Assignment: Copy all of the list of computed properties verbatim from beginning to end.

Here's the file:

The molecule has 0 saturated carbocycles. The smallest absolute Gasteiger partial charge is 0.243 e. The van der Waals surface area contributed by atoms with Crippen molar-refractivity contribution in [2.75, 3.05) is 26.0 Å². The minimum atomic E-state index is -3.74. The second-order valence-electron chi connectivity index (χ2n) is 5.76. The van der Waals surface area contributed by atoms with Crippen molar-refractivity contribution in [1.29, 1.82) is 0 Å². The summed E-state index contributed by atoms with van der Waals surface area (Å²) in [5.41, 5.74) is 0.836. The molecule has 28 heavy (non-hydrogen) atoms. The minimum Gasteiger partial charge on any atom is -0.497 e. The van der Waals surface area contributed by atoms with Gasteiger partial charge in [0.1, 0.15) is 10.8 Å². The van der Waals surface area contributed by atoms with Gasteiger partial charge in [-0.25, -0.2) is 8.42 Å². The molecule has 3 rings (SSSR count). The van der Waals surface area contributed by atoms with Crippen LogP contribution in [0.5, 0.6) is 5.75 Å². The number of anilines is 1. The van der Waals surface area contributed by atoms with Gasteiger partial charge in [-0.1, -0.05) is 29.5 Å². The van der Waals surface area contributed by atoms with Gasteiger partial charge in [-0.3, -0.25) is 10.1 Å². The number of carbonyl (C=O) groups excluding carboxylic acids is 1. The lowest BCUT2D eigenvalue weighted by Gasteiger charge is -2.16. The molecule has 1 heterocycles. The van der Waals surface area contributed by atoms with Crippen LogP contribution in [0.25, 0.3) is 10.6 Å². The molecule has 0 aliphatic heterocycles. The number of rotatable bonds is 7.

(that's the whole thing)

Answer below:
The molecule has 0 saturated carbocycles. The smallest absolute Gasteiger partial charge is 0.243 e. The van der Waals surface area contributed by atoms with Crippen molar-refractivity contribution in [2.75, 3.05) is 26.0 Å². The minimum atomic E-state index is -3.74. The second-order valence-electron chi connectivity index (χ2n) is 5.76. The van der Waals surface area contributed by atoms with Crippen molar-refractivity contribution in [1.29, 1.82) is 0 Å². The summed E-state index contributed by atoms with van der Waals surface area (Å²) in [5.41, 5.74) is 0.836. The molecule has 28 heavy (non-hydrogen) atoms. The minimum Gasteiger partial charge on any atom is -0.497 e. The van der Waals surface area contributed by atoms with Gasteiger partial charge in [0.1, 0.15) is 10.8 Å². The van der Waals surface area contributed by atoms with Gasteiger partial charge in [-0.25, -0.2) is 8.42 Å². The molecule has 3 rings (SSSR count). The van der Waals surface area contributed by atoms with Crippen LogP contribution in [0.5, 0.6) is 5.75 Å². The number of anilines is 1. The van der Waals surface area contributed by atoms with Gasteiger partial charge in [-0.1, -0.05) is 29.5 Å². The van der Waals surface area contributed by atoms with Gasteiger partial charge in [-0.3, -0.25) is 10.1 Å². The number of carbonyl (C=O) groups excluding carboxylic acids is 1. The lowest BCUT2D eigenvalue weighted by Gasteiger charge is -2.16. The molecule has 1 heterocycles. The van der Waals surface area contributed by atoms with Crippen LogP contribution in [0.25, 0.3) is 10.6 Å². The molecule has 0 aliphatic heterocycles. The number of rotatable bonds is 7.